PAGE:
1. Skirt pruning
2. Weed control under the tree to prevent bridging between the ground and the tree skirt
3. Apply at least one foliar spray to knock down adult populations
Following finds of several adults in yellow sticky cards in a residential area of Dinuba, young trees infested with all stages of psyllids were discovered nearby. The fact that all stages were found and the trees were young, suggests that the trees could have been infested when they were planted and the trees possibly came from outside the San Joaquin Valley or the infestation got started near these young trees a while ago (this is being investigated). This situation points out the need to educate everyone that they must never move plant material from ACP-infested areas that are under quarantine to areas such as the San Joaquin Valley where the pest has not yet established. Treatments of residences and commercial orchards in the area of the Dinuba finds have been initiated. See www.ucanr.edu/sites/acp for more information on where psyllids are found statewide and what to do to manage ACP from the grower and homeowner perspective.
Press Release from Tulare County Ag Commissioners office
NEW TULARE COUNTY ASIAN CITRUS PSYLLID DETECTIONS IN DINUBA
TULARE, September 11, 2013 – The Tulare County Agricultural Commissioner, in cooperation with the California Department of Food and Agriculture and the United States Department of Agriculture are conducting an extensive survey and treatment program in response to new detections of Asian citrus psyllids (ACP) within the City of Dinuba in Tulare County.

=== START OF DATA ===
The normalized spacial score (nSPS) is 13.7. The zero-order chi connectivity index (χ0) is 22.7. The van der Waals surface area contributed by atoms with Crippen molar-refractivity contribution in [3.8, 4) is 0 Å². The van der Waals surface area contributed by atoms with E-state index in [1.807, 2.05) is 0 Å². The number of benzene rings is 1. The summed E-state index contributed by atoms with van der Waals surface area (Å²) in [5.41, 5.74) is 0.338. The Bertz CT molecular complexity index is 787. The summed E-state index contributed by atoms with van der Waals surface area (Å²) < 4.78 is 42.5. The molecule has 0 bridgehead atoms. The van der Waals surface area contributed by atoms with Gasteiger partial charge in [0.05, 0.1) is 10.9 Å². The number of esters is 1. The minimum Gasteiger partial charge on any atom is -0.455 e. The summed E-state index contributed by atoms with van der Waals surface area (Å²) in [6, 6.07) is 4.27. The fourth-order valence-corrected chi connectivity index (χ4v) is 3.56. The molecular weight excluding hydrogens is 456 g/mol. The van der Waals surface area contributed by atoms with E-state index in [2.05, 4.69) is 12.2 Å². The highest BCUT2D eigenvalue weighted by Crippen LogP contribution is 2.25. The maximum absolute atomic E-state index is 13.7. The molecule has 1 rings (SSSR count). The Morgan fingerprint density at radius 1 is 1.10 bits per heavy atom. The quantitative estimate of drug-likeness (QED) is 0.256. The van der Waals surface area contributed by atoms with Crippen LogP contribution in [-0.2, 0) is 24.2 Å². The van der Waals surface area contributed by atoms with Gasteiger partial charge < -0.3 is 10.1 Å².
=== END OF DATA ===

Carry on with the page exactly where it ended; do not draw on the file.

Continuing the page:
Numerous ACP adults and nymphs (young ACPs) have been confirmed in the area. Treatment has begun and will be carried out on all citrus plants within 800 meters surrounding the site where the insects were trapped. Residents in the treatment area will be notified in advance.
The ACP is an invasive species of grave concern because it can carry the disease huanglongbing (HLB). All citrus and closely related species are susceptible hosts for both the insect and the disease. There is no cure once a tree becomes infected. The diseased tree will decline in health and produce bitter, misshaped fruit until it dies. To date, HLB has only been detected on one property in the Hacienda Heights neighborhood of Los Angeles County.